The Salvation Army asks Wales to ‘check the attic’

published on 6 Mar 2024

Byddin yr lachawdwriaeth / The Salvation Army is asking people to check their attics for our Welsh newspaper as it marks 150 years in Wales.

On Wednesday (6 March 2024) as part of the celebrations, the National Library of Wales received a donation from the international church and charity consisting of rare, early editions of its magazine, Y Gad Lef, the Welsh language ‘War Cry’. The donation will be formally presented during an event at The Senedd this evening (Wednesday 6 March) and includes the earliest known copy of the magazine published entirely in Welsh, dating from 1889. 

Steven Spencer, Director of The Salvation Army International Heritage Centre, helped to select the materials and believes more copies may exist. Steven is asking people across Wales to check family paper work and local collections to help build a comprehensive digital archive.

Steven Spencer said:  “We feel so privileged to return these periodicals to Wales, which have been in our collection for decades. Having these at the National Library of Wales will let people discover more about the early work of Byddin yr lachawdwriaeth. We are presenting issue 121 of Y Gad Lef, which is the earliest our Heritage Centre holds and three issues from 1906 –1907.  

“Our first mission station in Cardiff opened in 1874. Nine years later The War Cry began to include some articles in Welsh, despite the newspaper being published in London and read across the British Isles. The first issues of Y Gad Lef to be all in Welsh were published in 1887 in Caernarfon but none of the earliest issues are known to survive. I hold out hope that some copies may exist in family paperwork, local archives or libraries. Perhaps the first edition published in 1887 is languishing in someone’s attic.”

Lieutenant Colonel Jonathan Roberts, leader of The Salvation Army in Wales, said:  “As we mark 150 years of The Salvation Army in Wales with the Dyma Gariad (Here Is Love) celebration throughout 2024 we remember the dedicated officers who, in times of war, disaster, economic hardship and social change, have stood alongside communities from Rhyl to Newport, Aberystwyth to Newtown. In turn, those communities and many more have been there for The Salvation Army, supporting our work, providing volunteers, Salvationists and Officers to help share the good news, witnessing to their Saviour Jesus Christ in many ways.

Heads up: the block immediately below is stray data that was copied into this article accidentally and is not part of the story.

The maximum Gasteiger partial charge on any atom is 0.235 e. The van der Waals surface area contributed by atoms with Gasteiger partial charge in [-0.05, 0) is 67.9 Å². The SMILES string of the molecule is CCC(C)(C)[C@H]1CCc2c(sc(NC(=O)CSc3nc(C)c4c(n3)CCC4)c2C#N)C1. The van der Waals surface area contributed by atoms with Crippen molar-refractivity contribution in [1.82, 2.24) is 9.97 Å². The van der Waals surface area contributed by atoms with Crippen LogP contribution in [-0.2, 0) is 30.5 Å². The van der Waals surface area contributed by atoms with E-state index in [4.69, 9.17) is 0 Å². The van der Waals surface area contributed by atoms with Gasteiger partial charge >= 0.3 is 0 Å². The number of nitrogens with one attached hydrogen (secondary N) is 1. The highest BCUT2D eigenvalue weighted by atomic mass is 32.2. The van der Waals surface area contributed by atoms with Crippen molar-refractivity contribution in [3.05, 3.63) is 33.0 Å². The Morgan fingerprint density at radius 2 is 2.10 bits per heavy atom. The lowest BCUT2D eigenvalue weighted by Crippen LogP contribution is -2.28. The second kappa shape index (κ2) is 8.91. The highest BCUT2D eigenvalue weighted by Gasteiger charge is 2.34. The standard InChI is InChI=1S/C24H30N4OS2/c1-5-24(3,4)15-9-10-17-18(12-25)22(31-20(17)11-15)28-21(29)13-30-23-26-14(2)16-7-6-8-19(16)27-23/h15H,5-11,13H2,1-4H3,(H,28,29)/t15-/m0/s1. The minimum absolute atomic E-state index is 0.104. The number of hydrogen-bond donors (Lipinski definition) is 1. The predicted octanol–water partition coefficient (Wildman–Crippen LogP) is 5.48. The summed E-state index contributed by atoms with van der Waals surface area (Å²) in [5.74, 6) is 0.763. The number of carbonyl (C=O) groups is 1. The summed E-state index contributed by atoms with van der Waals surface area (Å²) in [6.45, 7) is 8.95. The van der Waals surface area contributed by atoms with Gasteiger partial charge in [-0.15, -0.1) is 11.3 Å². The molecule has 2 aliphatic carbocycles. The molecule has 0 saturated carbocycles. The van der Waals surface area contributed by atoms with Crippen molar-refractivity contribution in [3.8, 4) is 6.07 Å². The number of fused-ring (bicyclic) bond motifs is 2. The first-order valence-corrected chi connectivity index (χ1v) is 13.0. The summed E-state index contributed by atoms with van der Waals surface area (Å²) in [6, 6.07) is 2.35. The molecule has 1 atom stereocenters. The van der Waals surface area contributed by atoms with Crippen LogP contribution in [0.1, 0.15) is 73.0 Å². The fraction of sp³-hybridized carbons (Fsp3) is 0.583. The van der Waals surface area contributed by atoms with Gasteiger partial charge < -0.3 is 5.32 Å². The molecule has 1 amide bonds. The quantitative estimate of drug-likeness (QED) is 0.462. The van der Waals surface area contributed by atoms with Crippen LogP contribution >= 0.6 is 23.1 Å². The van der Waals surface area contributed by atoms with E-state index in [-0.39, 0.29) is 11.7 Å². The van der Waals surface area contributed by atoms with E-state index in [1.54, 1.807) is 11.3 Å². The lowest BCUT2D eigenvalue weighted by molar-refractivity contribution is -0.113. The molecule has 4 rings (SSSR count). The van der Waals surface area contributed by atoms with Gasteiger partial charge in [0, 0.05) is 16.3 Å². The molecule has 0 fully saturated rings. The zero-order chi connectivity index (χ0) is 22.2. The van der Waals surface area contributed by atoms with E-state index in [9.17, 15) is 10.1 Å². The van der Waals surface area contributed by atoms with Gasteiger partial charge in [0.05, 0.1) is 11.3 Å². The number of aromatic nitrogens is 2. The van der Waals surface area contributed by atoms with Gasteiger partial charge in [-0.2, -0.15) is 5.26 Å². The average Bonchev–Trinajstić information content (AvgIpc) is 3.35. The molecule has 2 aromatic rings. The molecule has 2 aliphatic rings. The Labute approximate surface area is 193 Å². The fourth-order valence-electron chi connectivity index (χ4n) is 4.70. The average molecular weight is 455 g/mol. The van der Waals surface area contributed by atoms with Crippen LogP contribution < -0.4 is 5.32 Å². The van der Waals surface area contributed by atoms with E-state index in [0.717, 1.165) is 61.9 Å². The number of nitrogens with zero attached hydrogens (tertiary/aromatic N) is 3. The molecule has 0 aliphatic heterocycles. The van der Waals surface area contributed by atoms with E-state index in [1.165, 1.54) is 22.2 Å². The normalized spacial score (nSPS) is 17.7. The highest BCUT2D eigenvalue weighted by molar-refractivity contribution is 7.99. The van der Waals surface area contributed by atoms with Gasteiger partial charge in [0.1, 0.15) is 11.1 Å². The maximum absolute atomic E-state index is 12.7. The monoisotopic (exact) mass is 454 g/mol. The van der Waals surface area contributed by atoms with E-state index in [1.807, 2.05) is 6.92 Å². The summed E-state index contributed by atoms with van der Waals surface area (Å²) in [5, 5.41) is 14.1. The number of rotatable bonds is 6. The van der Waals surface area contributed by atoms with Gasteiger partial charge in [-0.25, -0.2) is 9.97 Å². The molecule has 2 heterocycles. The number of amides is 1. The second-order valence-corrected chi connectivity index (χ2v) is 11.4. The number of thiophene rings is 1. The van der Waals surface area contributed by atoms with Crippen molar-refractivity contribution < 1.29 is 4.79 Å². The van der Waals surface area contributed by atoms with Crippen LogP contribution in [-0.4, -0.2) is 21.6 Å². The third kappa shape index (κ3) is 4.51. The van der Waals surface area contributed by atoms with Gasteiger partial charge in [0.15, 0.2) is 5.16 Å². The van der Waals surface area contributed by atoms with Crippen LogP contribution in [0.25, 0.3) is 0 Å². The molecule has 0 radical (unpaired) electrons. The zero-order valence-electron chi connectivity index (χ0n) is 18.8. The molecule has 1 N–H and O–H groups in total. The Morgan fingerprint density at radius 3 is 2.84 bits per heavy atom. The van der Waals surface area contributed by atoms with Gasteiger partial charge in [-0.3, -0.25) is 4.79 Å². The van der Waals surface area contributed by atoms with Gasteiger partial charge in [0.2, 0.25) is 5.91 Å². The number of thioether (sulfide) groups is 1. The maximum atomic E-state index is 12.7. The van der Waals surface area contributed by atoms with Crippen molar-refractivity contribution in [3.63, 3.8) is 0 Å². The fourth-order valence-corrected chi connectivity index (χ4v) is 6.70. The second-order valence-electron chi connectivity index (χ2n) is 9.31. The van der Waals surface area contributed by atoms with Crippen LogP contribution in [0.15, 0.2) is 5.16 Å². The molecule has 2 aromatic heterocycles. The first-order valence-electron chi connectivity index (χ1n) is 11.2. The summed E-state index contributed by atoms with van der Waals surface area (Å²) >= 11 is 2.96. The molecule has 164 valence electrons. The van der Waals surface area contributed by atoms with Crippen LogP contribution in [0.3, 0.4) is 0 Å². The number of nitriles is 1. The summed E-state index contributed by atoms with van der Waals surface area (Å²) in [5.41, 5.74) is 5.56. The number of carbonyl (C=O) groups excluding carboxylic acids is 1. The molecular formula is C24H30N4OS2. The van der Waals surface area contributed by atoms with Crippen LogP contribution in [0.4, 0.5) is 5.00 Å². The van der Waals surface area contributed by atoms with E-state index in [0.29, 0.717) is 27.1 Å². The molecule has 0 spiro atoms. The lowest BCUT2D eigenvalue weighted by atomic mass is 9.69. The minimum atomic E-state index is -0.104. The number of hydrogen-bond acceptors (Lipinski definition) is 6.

“Sadly, need and want are with us today and our work in Wales will continue. Through employment support, homelessness services, specialist addiction teams and our local churches, Wales remains at the heart of The Salvation Army and its Christian mission.”  

Darren Millar MS will accept the donation at the International Reception, taking place the evening prior to the St David's Parliamentary Prayer Breakfast. Darren Millar MS, Chair of the Cross-Party Group on Faith in the Welsh Parliament and Chair of the Prayer Breakfast Organising Committee, said: “The Salvation Army has been a constant in communities across Wales for 150 years, providing Christian ministry as well as support to vulnerable people regardless of background or faith. On behalf of the Organising Committee, I would like to thank The Salvation Army for their work in Wales and I gratefully receive this wonderful, historical donation to our national archive within the National Library of Wales.”  

Steven Spencer added:  “We know of only about a dozen issues of Y Gad Lef out of around two hundred that were published between 1887 and 1907. Members of the public or archivists who believe they have issues of Y Gad Lef, the Welsh War Cry, or other relevant papers, please connect with the Salvation Army International Heritage Centre. While they are not valuable in monetary terms, they are a priceless link to Welsh religious and cultural life from the late Victorian era and a wonderful legacy for future generations.”

The Salvation Army International Heritage Centre is located at the William Booth College in south London. It has been preserving and making accessible the history and heritage of The Salvation Army for almost one hundred years. It holds 1,500 meters (1 mile) of records, periodicals, books and objects relating to The Salvation Army all over the world and dating back to the 18th century. The Heritage Centre is open to the public for research and has two free museums, in Nottingham and in London.

Members of the public or archivists who believe they have material that would be on interest to the Salvation Army International Heritage Centre please connect on X and Instagram or email  

For more information on the Wales 150 Dyma Gariad celebrations / Byddin yr Iachawdwriaeth yn dathlu 150 mlynedd yng Nghymru visit the website at:  

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